B. The District Court's Determination
Section 3D1.2 of the Guidelines provides:
All counts involving substantially the same harm shall be grouped together into a single Group. Counts involve substantially the same harm within the meaning of this rule:
(a) When counts involve the same victim and the same act or transaction.
(b) When counts involve the same victim and two or more acts or transactions connected by a common criminal objective or constituting part of a common scheme or plan.
(c) When one of the counts embodies conduct that is treated as a specific offense characteristic in, or other adjustment to, the guideline applicable to another of the counts.
(d) When the offense level is determined largely on the basis of the total amount of harm or loss, the quantity of a substance involved, or some other measure of aggregate harm, or if the offense behavior is ongoing or continuous in nature and the offense guideline is written to cover such behavior.
Following this mandate is a list of offenses "to be grouped under this subsection." This is followed by another list of offenses "specifically excluded from the operation of this subsection." None of the charged counts covered offenses on either list. The district court, therefore, had to follow the next paragraph of § 3D1.2:
For multiple counts of offenses that are not listed, grouping under this subsection may or may not be appropriate; a case-by-case determination must be made based upon the facts of the case and the applicable guidelines (including specific offense characteristics and other adjustments) used to determine the offense level.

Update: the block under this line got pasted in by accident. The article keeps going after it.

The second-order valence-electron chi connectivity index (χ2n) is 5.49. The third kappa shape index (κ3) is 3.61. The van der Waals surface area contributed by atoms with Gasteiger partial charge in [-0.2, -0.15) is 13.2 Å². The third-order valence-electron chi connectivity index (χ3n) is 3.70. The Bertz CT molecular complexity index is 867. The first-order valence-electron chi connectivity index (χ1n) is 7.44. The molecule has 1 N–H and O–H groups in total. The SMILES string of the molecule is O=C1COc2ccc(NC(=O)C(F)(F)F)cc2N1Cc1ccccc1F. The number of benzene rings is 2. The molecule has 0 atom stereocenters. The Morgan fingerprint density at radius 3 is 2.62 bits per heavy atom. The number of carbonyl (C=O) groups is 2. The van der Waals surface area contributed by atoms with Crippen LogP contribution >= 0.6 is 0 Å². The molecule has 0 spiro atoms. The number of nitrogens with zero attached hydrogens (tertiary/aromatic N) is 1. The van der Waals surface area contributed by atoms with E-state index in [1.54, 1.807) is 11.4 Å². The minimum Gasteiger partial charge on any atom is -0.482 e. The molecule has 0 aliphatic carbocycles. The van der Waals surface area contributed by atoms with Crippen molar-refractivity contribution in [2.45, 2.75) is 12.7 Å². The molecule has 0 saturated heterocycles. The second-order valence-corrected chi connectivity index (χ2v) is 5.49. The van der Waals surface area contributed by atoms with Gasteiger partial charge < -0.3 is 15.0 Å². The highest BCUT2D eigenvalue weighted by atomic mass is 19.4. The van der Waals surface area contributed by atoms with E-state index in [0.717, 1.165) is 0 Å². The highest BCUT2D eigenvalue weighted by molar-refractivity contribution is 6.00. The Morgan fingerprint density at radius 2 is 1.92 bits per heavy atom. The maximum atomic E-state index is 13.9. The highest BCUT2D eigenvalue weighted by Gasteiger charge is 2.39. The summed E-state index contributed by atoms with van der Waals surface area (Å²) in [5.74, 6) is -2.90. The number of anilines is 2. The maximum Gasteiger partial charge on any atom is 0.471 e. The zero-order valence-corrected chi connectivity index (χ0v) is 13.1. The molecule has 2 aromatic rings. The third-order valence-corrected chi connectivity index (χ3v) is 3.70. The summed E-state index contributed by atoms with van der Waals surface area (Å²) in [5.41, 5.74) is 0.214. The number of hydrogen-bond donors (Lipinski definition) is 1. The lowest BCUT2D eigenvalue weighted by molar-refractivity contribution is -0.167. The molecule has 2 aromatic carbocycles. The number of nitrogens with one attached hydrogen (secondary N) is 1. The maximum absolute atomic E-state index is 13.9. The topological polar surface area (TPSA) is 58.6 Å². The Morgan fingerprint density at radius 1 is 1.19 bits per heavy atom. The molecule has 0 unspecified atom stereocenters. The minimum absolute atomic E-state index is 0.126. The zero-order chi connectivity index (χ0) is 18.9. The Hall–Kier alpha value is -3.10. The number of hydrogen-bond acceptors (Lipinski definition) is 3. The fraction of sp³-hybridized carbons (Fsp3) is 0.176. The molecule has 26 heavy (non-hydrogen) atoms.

Appellant argues that under subsection (b) the district court should have put all the counts into "a single group" because they involved the same victim and were connected by a common criminal objective or constituted part of a common scheme or plan. The district court rejected this approach. It divided the counts into four groups, which we examine in some detail.
Group one was comprised of counts 3, 5, 6 and 7. The indictment charged in pertinent part as to these counts as follows:
Count 3 charged that between January 1, 1989, and February 2, 1989, Pilgrim Market and Sussman sold in commerce poultry products, specifically 360 pounds of fresh, whole turkeys, which were adulterated because the poultry product consisted in whole and in part of filthy, putrid and decomposed substances and was unsound, unhealthful, unwholesome and otherwise unfit for human food.
Count 5 charged that between January 31, 1989, and February 2, 1989, Pilgrim Market and Sussman sold in commerce meat products, specifically 144 pounds of meat franks, which were adulterated because the meat food product consisted in whole and in part of filthy, putrid and decomposed substances and was unsound, unhealthful, unwholesome and otherwise unfit for human food.
Count 6 charged that prior to February 2, 1989, Pilgrim Market and Sussman committed acts which had the effect of causing various meat products, such a pork sausage, smoked liver sausage, sweet Italian sausage, beef hearts and diced pork to become adulterated because the meat food product was held under insanitary conditions whereby it may have become contaminated and consisted in whole and in part of filthy, putrid and decomposed substances and was unsound, unhealthful, unwholesome and otherwise unfit for human food.